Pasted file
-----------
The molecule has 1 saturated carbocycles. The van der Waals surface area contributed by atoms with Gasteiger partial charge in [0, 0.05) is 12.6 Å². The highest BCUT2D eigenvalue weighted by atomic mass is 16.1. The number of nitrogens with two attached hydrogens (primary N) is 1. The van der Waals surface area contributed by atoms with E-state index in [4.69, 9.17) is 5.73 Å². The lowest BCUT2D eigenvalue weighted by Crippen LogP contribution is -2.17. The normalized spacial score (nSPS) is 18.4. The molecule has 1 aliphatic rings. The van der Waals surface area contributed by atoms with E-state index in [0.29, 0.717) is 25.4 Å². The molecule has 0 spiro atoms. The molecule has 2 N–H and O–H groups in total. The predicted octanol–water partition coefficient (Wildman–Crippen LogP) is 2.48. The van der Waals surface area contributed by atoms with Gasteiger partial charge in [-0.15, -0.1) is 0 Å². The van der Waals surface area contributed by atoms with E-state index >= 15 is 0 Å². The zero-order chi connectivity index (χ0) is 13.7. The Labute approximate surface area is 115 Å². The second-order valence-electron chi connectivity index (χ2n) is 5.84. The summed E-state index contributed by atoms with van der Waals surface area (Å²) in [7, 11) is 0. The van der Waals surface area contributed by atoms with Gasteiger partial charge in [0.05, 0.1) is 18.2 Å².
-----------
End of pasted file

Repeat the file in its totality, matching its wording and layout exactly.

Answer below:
The molecule has 1 saturated carbocycles. The van der Waals surface area contributed by atoms with Gasteiger partial charge in [0, 0.05) is 12.6 Å². The highest BCUT2D eigenvalue weighted by atomic mass is 16.1. The number of nitrogens with two attached hydrogens (primary N) is 1. The van der Waals surface area contributed by atoms with E-state index in [4.69, 9.17) is 5.73 Å². The lowest BCUT2D eigenvalue weighted by Crippen LogP contribution is -2.17. The normalized spacial score (nSPS) is 18.4. The molecule has 1 aliphatic rings. The van der Waals surface area contributed by atoms with E-state index in [0.29, 0.717) is 25.4 Å². The molecule has 0 spiro atoms. The molecule has 2 N–H and O–H groups in total. The predicted octanol–water partition coefficient (Wildman–Crippen LogP) is 2.48. The van der Waals surface area contributed by atoms with Gasteiger partial charge in [-0.15, -0.1) is 0 Å². The van der Waals surface area contributed by atoms with E-state index >= 15 is 0 Å². The zero-order chi connectivity index (χ0) is 13.7. The Labute approximate surface area is 115 Å². The second-order valence-electron chi connectivity index (χ2n) is 5.84. The summed E-state index contributed by atoms with van der Waals surface area (Å²) in [7, 11) is 0. The van der Waals surface area contributed by atoms with Gasteiger partial charge in [0.05, 0.1) is 18.2 Å².